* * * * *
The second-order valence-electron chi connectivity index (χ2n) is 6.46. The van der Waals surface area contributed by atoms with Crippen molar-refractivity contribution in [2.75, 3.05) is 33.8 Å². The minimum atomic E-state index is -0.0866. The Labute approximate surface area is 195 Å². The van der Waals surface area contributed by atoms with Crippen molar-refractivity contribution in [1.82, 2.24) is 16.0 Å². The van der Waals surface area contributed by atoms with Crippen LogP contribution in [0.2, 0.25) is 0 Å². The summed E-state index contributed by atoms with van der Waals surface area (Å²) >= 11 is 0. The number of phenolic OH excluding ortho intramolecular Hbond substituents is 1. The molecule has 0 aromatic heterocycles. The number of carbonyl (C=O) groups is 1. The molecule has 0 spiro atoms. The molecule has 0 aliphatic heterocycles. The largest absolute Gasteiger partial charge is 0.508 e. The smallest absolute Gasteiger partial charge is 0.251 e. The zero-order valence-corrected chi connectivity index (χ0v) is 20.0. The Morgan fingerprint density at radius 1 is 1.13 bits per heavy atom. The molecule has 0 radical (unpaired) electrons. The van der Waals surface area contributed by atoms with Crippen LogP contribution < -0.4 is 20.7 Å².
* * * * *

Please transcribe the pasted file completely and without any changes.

The second-order valence-electron chi connectivity index (χ2n) is 6.46. The van der Waals surface area contributed by atoms with Crippen molar-refractivity contribution in [2.75, 3.05) is 33.8 Å². The minimum atomic E-state index is -0.0866. The Labute approximate surface area is 195 Å². The van der Waals surface area contributed by atoms with Crippen molar-refractivity contribution in [1.82, 2.24) is 16.0 Å². The van der Waals surface area contributed by atoms with Crippen LogP contribution in [0.2, 0.25) is 0 Å². The summed E-state index contributed by atoms with van der Waals surface area (Å²) >= 11 is 0. The number of phenolic OH excluding ortho intramolecular Hbond substituents is 1. The molecule has 0 aromatic heterocycles. The number of carbonyl (C=O) groups is 1. The molecule has 0 spiro atoms. The molecule has 0 aliphatic heterocycles. The largest absolute Gasteiger partial charge is 0.508 e. The smallest absolute Gasteiger partial charge is 0.251 e. The zero-order valence-corrected chi connectivity index (χ0v) is 20.0. The Morgan fingerprint density at radius 1 is 1.13 bits per heavy atom. The molecule has 0 radical (unpaired) electrons. The van der Waals surface area contributed by atoms with Crippen LogP contribution < -0.4 is 20.7 Å².